Clouds lift for farming festival's final day

Fri, Sep 28, 2012, 01:00

A CHALLENGING week for the National Ploughing Championships ended on a high yesterday with sunshine and strong crowds at Heathpark, New Ross.

Bad weather and heavy traffic put a damper on the first two days of the three-day farming event but it still attracted 187,500 people. Some 64,000 of those visited the site yesterday.

Anna Marie McHugh of the National Ploughing Association said it had been a tough week for everybody because of the weather. “Tough going, but we are very gratified that we are on the third day now and the sun is still shining and that hopefully the majority of people are going away happy.” She offered her “sincere apologies” to people affected by heavy traffic and said organisers and gardaí had worked tirelessly to move people on as quickly as possible.

Asked if the ploughing championships would return to New Ross next year she said: “It’s an option, it’s certainly an option.” It had not been discussed with the landowners yet. “There’s also two or three other venues that we are seriously considering for next year and the year after.” Ms McHugh said she hoped to announce venues for next year and 2014 within the next two months.

Despite the recession it was a good event for one exhibitor who sold a combine harvester for €450,000 on Wednesday. Some 24 ploughing competitions involving more than 330 competitors were held over the three days.

Among yesterday’s horse ploughing competitors was 80-year-old Edward Dowse from Carnew, Co Wicklow, who was thought to be the oldest competitor at the championships. “No one has contradicted me anyway,” he said. “My father started me at the ploughing with the horses when I was 14.” He first competed at the National Ploughing Championships in Bandon in 1950.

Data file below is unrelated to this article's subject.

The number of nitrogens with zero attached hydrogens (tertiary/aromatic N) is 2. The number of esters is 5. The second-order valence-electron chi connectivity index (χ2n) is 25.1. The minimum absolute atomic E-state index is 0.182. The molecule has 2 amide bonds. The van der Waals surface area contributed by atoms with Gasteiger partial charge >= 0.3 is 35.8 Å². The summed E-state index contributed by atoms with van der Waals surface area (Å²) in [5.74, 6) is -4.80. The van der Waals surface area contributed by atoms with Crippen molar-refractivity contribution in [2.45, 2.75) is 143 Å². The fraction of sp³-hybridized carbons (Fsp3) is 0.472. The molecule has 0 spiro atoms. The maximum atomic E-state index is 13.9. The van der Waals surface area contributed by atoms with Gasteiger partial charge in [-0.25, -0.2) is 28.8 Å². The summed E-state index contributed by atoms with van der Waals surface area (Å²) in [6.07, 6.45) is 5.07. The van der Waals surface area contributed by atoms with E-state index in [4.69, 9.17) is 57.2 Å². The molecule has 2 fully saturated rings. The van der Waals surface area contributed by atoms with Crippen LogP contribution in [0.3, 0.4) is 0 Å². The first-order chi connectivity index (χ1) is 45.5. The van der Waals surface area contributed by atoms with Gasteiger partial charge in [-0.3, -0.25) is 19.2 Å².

“It’s a great honour to have the health and strength to compete today. I’ve never been in hospital in my life, except to visit someone.”

Huge crowds gathered around Taoiseach Enda Kenny when he visited the site yesterday. He said the championships were “an extraordinary event” that involved an extraordinary list of logistics.

“This traces the evolution of agriculture over the years here, and from the humble one-furrow plough to the combine selling at almost half a million it shows you the scale and the change of the agri-sector over the years,” he said.

He also paid tribute to RTÉ’s Joe O’Brien who was covering his last ploughing championships after 24 years working as agriculture correspondent. He will take early retirement from the State broadcaster next month. Making a presentation to the journalist on behalf of the National Ploughing Association, Mr Kenny said he was “a credit to the agri-sector for the objectivity and the diligence that he showed in reporting issues about agriculture both at home and abroad”.

Earlier the Taoiseach visited the SuperValu stand and welcomed the announcement of contracts worth more than €80 million with 104 Irish suppliers. SuperValu managing director Martin Kelleher said the contracts were part of the supermarket chain’s strategy to source Irish wherever possible and to reinvest in the Irish economy. The contracts include suppliers of free range eggs, mineral water, ice cream, sausages, cheese and yogurts.

“Shoppers want to buy Irish whenever possible and our Irish sourcing policy helps to ensure the continued success of the indigenous food industry,” he said. “The simple, but important point for the Irish economy is that buying local products in locally owned businesses keeps money circulating closer to where you spend it. This creates a ripple effect, as those businesses and their employees in turn spend in the community.”